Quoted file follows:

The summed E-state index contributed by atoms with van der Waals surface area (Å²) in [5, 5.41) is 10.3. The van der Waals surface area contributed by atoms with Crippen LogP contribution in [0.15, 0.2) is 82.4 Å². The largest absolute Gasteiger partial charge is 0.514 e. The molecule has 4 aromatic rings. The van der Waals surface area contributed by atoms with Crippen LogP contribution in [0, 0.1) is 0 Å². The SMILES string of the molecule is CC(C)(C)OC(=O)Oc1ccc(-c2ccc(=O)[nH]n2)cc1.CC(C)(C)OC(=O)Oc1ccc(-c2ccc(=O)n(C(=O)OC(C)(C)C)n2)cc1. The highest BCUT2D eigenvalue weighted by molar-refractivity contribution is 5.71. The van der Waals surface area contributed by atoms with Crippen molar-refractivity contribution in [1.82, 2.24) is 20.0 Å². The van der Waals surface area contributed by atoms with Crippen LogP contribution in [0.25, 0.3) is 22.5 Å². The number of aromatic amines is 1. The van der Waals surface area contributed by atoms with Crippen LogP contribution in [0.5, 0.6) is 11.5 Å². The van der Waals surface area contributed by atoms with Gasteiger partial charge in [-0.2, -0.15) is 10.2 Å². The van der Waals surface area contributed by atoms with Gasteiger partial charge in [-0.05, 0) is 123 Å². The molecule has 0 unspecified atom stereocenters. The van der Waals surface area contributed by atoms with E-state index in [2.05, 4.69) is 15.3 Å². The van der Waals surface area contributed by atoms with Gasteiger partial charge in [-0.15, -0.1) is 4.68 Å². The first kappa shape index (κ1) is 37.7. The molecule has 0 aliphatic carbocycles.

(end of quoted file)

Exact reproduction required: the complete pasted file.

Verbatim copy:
The summed E-state index contributed by atoms with van der Waals surface area (Å²) in [5, 5.41) is 10.3. The van der Waals surface area contributed by atoms with Crippen LogP contribution in [0.15, 0.2) is 82.4 Å². The largest absolute Gasteiger partial charge is 0.514 e. The molecule has 4 aromatic rings. The van der Waals surface area contributed by atoms with Crippen LogP contribution in [0, 0.1) is 0 Å². The SMILES string of the molecule is CC(C)(C)OC(=O)Oc1ccc(-c2ccc(=O)[nH]n2)cc1.CC(C)(C)OC(=O)Oc1ccc(-c2ccc(=O)n(C(=O)OC(C)(C)C)n2)cc1. The highest BCUT2D eigenvalue weighted by molar-refractivity contribution is 5.71. The van der Waals surface area contributed by atoms with Crippen molar-refractivity contribution in [1.82, 2.24) is 20.0 Å². The van der Waals surface area contributed by atoms with Crippen LogP contribution in [0.25, 0.3) is 22.5 Å². The number of aromatic amines is 1. The van der Waals surface area contributed by atoms with Crippen LogP contribution in [0.5, 0.6) is 11.5 Å². The van der Waals surface area contributed by atoms with Gasteiger partial charge in [-0.2, -0.15) is 10.2 Å². The van der Waals surface area contributed by atoms with Gasteiger partial charge in [-0.05, 0) is 123 Å². The molecule has 0 unspecified atom stereocenters. The van der Waals surface area contributed by atoms with E-state index in [2.05, 4.69) is 15.3 Å². The van der Waals surface area contributed by atoms with Gasteiger partial charge in [-0.15, -0.1) is 4.68 Å². The first kappa shape index (κ1) is 37.7. The molecule has 0 aliphatic carbocycles.